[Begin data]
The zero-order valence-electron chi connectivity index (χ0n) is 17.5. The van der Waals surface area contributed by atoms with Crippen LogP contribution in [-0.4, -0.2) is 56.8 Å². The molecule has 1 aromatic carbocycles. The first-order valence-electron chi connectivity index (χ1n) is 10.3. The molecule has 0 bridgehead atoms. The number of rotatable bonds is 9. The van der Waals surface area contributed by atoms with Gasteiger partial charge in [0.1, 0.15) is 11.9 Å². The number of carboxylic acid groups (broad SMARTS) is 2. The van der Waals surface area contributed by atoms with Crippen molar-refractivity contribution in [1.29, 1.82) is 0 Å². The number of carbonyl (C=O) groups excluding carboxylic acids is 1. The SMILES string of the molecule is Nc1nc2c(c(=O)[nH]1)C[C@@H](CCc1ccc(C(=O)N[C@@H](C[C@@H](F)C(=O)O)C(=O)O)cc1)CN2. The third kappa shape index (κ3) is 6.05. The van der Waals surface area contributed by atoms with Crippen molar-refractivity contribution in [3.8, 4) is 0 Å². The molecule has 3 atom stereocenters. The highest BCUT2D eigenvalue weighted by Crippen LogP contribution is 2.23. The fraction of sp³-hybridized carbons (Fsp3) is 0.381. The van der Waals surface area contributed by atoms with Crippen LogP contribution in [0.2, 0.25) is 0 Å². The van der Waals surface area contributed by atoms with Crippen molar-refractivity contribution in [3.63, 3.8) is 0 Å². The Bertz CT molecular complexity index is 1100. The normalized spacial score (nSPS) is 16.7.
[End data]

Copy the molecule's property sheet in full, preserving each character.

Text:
The zero-order valence-electron chi connectivity index (χ0n) is 17.5. The van der Waals surface area contributed by atoms with Crippen LogP contribution in [-0.4, -0.2) is 56.8 Å². The molecule has 1 aromatic carbocycles. The first-order valence-electron chi connectivity index (χ1n) is 10.3. The molecule has 0 bridgehead atoms. The number of rotatable bonds is 9. The van der Waals surface area contributed by atoms with Gasteiger partial charge in [0.1, 0.15) is 11.9 Å². The number of carboxylic acid groups (broad SMARTS) is 2. The van der Waals surface area contributed by atoms with Crippen molar-refractivity contribution in [1.29, 1.82) is 0 Å². The number of carbonyl (C=O) groups excluding carboxylic acids is 1. The SMILES string of the molecule is Nc1nc2c(c(=O)[nH]1)C[C@@H](CCc1ccc(C(=O)N[C@@H](C[C@@H](F)C(=O)O)C(=O)O)cc1)CN2. The third kappa shape index (κ3) is 6.05. The van der Waals surface area contributed by atoms with Crippen molar-refractivity contribution in [3.8, 4) is 0 Å². The molecule has 3 atom stereocenters. The highest BCUT2D eigenvalue weighted by Crippen LogP contribution is 2.23. The fraction of sp³-hybridized carbons (Fsp3) is 0.381. The van der Waals surface area contributed by atoms with Crippen LogP contribution in [0.2, 0.25) is 0 Å². The van der Waals surface area contributed by atoms with Crippen molar-refractivity contribution in [3.63, 3.8) is 0 Å². The Bertz CT molecular complexity index is 1100. The normalized spacial score (nSPS) is 16.7.